Creation of Sponge Cities – Hinduism

With flooding a global concern, from Pakistan to Bengaluru, experts are redesigning buildings, rethinking eco-friendly materials like bamboo and studying how cities can absorb excess rainwater.

With flooding a global concern, from Pakistan to Bengaluru, experts are redesigning buildings, rethinking eco-friendly materials like bamboo and studying how cities can absorb excess rainwater.

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With rains, floods come – from Pakistan to Bangladesh, northeastern India to Bengaluru. Across the planet, the devastating effects of global warming and man-made disasters are prompting experts around the world to rethink how buildings are designed and cities are planned. From practical solutions and research publications to digital technology, land porosity and the permeability of cities are emerging as a major concern in the response to flood mitigation.

rain silhouette: Dilip Da Cunha, Landscape Architect, Bengaluru and Philadelphia

Rivers have been the backbone of civilizations, and thus, we associate floods with overflowing rivers, but Bengaluru has no major river or natural lake: the recent horrific flood of rains rocked the country. Rethinking flood resistance can begin with architect Dilip da Cunha’s call to reimagine how we understand water. He has authored several books on rivers, floods, and changing landscapes, and notes how Bengaluru’s “lakes” such as Ulsur are actually rainwater reservoirs made by damming. traditionally lessIn the Deccan lowlands, these man-made intrusions capture rainwater.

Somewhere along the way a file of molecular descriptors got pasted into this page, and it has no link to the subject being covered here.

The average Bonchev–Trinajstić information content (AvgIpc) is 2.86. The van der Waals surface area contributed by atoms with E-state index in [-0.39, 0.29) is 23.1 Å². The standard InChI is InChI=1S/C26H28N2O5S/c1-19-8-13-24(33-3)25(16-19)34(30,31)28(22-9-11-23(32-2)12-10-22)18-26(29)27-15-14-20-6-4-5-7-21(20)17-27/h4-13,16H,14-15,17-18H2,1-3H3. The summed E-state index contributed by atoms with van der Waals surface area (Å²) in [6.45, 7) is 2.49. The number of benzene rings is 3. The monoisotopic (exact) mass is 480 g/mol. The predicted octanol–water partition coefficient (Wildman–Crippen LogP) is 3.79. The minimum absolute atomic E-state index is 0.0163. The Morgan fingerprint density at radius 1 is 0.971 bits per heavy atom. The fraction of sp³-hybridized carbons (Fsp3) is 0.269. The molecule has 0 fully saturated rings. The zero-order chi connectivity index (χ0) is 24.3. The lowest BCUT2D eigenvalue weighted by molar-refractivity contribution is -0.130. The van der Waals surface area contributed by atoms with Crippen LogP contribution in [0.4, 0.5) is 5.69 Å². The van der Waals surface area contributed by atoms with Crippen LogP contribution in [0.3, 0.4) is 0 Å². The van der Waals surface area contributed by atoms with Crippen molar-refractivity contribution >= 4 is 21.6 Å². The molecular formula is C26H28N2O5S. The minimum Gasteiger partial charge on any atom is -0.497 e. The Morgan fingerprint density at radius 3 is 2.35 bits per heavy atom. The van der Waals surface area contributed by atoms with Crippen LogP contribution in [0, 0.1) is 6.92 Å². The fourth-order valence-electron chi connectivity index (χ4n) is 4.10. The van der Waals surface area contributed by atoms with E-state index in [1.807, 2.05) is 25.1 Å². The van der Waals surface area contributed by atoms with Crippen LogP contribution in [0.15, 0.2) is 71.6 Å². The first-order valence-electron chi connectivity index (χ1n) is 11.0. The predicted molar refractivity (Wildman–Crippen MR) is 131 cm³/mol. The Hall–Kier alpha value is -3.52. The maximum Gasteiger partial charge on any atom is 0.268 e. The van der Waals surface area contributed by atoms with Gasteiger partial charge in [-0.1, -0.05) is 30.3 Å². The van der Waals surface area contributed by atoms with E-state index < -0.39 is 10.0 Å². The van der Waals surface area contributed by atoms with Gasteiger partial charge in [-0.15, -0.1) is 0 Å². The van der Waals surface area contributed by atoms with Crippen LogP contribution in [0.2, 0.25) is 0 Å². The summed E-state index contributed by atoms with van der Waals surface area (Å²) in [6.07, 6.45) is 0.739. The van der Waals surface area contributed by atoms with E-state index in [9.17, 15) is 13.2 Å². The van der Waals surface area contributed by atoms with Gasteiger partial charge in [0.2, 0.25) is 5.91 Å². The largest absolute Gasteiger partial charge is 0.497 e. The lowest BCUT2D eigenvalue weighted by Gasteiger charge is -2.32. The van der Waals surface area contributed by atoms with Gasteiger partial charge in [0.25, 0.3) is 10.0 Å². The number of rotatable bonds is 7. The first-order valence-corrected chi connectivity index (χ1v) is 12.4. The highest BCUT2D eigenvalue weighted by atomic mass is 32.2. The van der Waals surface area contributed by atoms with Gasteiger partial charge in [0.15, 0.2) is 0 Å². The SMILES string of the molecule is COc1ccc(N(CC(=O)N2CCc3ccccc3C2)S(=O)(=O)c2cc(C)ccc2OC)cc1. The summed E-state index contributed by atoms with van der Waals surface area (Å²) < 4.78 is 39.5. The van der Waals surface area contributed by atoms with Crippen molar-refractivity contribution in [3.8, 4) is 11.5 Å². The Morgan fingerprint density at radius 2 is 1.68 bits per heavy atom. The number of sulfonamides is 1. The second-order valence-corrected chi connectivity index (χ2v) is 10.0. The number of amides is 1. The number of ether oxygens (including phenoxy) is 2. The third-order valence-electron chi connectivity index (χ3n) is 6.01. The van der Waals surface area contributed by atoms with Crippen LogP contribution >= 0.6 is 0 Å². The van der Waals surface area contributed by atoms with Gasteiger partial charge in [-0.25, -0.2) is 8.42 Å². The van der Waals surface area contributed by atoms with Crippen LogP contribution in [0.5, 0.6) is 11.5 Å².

During the recent floods in Bengaluru. | Image source: NDRF

At an event titled “Bengaluru Requires Imagination of Rain,” Da Cunha said, “Everywhere I went, I became more and more impressed with the Bengaluru reservoir system.” Da Kona, co-director of the Risk and Resilience Program at the Harvard Graduate School of Design, believes that our solutions in India for water management are inspired by drainage. He suggests six practical ways forward. Guttering Detection: Make the open gutters we need to keep them clean, planted, and porous. Consume water in tanks. Reconnect rainwater drains to tanks. Retake the lowlands wherever and whenever possible. Digging open wells in the lowlands, educating people about the imagination of rain.

Make more soft spaces: Swati Janu, Architect, Collaborative Social Design

“Strip the concrete!” It is the crux of activist architect Swati Janu. Janu is the main force behind Social Design Collaborative, a community research and design and arts practice based in Delhi. “The primary problem is over-draining and the runoff doesn’t allow water to seep in.” Jano is speaking to me from Montreal, Canada, where she is attending a CCA residency called “How to: do no. Do no harm.” “In European cities, they are starting to rethink their yards. While they are great for winter, with climate change, summer is becoming increasingly hot, requiring less paving and more trees in these yards.” While overall urban development is difficult to undo, Janu’s simple solution to minimizing negative consequences is to provide more soft spaces – curbstones instead of paving blocks, retaining earth mud instead of concrete parking areas – that allow water to naturally seep into the soil.

a To connect a house. | Image source: Getty Images / iStock